Month: May 2009

A Week with Windows 7 RC

Last Tuesday, I created a Windows 7 RC virtual machine for VMWare Fusion. As a fairly technical user of operating systems and the like, our internal IT department figured that I would be the right person to put this new OS through its paces.

Unlike a lot of people who are using Windows 7 and commenting on the new features and functionality, I am here to comment on how well it works with someone who is ingrained in a Windows XP workflow to get his job done.

As a virtual machine (2 processors, 1GB RAM, 40GB disk), Windows 7 is not as resource intensive as Vista threatened to be, and is just as responsive as my XP virtual machine is with the same machine configuration.

Subtle changes to the Start Menu and the Task Bar are easy to adapt to, and so far all of my applications run smoothly (I am using mainly Microsoft applications, so this should not be surprising).

My virtual machine doesn’t have an Aero compatible video card, so I don’t get all of the cool transparencies and visual effects, but frankly those are eye-candy. I need an OS that just works, and so far, Windows 7 lives up to expectations.

The most surprising thing is that there are no surprises. Building on 2-3 years of Vista development and improving the performance means that most applications already run efficiently. The only complaint I suppose is that the OS takes up a very substantial amount of the 40GB disk. However, as this is not the OS where I store media, pictures, etc., I am not as concerned as I would be if this was my primary computer.

That said, on an old Dell Latitude D610 (60 GB disk, 2 GB RAM, single core processor carved by cavemen) that I installed this the same OS on, it is running fine, except for a large amount of fan action that I didn’t hear when the same machine was running Ubuntu 9.04. As well, this older machine has no apps on it, other than Skype, and it has a large amount of the 60BG of disk still left.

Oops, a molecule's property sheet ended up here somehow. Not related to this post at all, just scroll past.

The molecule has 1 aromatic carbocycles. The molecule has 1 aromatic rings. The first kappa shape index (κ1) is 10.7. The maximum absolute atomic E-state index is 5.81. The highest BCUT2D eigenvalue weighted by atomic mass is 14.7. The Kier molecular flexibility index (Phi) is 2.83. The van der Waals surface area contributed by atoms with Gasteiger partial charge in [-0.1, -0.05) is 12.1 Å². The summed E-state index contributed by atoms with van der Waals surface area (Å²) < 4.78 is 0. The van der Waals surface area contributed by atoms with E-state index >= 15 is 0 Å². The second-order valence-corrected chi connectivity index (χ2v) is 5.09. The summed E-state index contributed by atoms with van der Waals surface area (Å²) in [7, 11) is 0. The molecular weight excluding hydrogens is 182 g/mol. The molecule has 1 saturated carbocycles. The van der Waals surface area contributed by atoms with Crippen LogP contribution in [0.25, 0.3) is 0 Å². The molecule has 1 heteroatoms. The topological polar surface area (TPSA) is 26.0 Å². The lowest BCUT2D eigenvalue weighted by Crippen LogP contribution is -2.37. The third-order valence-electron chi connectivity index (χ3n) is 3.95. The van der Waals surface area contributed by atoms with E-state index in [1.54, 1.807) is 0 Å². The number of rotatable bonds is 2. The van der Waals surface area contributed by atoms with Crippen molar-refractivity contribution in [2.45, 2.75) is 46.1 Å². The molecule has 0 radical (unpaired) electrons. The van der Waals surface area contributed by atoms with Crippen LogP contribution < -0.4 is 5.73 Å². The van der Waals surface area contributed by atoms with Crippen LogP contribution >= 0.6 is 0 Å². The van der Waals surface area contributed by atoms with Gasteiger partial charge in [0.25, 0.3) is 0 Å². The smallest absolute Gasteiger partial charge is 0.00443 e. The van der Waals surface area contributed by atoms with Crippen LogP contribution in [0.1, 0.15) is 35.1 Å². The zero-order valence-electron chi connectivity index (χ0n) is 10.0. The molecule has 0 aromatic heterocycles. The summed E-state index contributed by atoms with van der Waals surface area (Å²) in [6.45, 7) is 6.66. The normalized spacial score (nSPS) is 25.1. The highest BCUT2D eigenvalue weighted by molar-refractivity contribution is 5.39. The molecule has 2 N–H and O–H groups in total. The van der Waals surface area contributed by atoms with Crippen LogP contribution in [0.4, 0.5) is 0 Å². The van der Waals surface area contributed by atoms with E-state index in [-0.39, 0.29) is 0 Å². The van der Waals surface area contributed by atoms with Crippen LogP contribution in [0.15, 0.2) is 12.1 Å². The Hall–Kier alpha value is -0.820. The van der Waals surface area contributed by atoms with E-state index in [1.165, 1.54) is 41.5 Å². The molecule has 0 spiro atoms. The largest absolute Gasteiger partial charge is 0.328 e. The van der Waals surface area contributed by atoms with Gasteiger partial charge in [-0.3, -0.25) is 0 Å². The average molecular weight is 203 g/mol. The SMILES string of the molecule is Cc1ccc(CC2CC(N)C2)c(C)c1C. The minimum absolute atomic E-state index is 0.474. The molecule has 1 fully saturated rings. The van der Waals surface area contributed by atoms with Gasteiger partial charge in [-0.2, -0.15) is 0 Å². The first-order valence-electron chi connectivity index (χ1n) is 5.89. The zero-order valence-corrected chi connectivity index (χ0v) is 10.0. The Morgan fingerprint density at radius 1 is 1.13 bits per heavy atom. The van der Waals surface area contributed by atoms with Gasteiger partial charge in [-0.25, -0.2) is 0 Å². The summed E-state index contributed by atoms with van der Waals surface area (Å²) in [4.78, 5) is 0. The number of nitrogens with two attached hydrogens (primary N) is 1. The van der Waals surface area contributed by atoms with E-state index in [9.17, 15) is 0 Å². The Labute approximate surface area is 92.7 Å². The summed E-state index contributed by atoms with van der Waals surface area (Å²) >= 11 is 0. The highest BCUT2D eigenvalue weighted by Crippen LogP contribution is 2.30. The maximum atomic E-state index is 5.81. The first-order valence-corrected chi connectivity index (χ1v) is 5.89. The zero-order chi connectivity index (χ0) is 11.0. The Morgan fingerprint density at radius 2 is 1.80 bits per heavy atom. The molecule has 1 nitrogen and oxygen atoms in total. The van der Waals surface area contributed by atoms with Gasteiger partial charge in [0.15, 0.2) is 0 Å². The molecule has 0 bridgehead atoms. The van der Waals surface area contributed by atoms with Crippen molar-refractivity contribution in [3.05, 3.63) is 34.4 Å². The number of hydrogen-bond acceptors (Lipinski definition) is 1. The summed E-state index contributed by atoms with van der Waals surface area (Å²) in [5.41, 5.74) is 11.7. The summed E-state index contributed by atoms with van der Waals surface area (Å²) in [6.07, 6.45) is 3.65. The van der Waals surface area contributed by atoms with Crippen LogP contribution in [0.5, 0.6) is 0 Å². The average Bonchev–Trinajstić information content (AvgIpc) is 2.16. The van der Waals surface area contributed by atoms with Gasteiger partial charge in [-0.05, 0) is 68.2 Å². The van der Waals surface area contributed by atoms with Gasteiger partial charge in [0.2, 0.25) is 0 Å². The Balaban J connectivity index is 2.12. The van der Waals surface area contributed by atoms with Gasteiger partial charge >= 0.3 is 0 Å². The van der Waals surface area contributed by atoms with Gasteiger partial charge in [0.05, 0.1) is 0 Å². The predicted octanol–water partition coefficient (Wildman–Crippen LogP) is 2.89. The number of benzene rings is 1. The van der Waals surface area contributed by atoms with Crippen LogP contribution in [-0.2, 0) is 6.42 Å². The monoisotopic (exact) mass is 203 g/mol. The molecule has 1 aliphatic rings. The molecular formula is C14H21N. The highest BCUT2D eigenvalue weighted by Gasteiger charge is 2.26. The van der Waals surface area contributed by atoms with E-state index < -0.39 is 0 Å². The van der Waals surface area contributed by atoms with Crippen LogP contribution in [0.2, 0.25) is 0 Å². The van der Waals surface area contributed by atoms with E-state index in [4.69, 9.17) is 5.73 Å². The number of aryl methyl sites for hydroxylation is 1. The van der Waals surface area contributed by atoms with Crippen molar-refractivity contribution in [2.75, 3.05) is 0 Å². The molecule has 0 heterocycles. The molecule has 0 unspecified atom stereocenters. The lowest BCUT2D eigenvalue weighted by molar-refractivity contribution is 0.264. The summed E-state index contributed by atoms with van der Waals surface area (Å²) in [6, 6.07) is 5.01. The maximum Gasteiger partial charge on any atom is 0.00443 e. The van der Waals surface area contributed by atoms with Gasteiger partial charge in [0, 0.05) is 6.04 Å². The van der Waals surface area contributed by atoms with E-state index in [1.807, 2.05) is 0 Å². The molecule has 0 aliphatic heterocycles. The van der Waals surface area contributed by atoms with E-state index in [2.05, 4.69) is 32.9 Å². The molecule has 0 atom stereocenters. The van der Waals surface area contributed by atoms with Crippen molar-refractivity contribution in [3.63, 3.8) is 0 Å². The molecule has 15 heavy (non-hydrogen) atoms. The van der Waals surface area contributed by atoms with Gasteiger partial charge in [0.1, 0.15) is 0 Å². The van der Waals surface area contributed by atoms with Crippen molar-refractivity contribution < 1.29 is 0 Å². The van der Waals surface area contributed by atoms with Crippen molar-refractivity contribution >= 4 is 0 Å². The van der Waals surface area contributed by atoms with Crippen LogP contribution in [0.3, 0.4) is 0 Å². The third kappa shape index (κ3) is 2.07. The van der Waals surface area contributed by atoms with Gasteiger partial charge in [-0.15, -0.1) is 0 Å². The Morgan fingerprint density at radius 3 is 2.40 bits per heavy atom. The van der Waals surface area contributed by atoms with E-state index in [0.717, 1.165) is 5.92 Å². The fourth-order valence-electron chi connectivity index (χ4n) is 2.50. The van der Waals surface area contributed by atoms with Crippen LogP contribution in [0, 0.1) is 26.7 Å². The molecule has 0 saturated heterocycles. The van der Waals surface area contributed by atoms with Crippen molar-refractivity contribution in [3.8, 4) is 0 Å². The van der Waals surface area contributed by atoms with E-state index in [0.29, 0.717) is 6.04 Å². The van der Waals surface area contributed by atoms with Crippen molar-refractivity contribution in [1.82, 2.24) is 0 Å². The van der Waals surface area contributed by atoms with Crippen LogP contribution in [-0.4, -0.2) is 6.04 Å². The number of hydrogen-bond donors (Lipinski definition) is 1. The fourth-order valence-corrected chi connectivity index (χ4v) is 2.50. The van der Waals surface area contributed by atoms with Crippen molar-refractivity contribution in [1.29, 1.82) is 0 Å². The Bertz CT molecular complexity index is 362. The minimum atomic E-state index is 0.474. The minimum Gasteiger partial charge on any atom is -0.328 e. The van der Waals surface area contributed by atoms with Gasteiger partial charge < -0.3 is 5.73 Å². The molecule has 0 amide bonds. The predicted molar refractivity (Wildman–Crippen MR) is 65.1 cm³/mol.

Overall, as a day-to-day user of Windows, I am satisfied that Windows 7 is a giant leap over Vista, and I am looking forward to migrating my work permanently to this OS.

Browser Wars: The Slow Rise of Internet Explorer 8

Since its GA release on March 19 and its addition to Windows Update in late April, Internet Explorer 8 has been gradually increasing its market share in the US. Based on the current growth pattern in StatCounter’s GlobalStats data, it appears that Internet Explorer 8 will overtake Internet Explorer 6 sometime in late May or early June.

StatCounter Browser Stats - US - 03/01/09-05/11/09

In other parts of the world, the adoption of the new version of Internet Explorer is substantially slower, and affected by regional differences in the browser population. Europe is notable in this as MSIE8 has just overtaken Opera 9.6 in the browser population in the last week.

StatCounter Browser Stats - EU - 03/01/09 - 05/11/09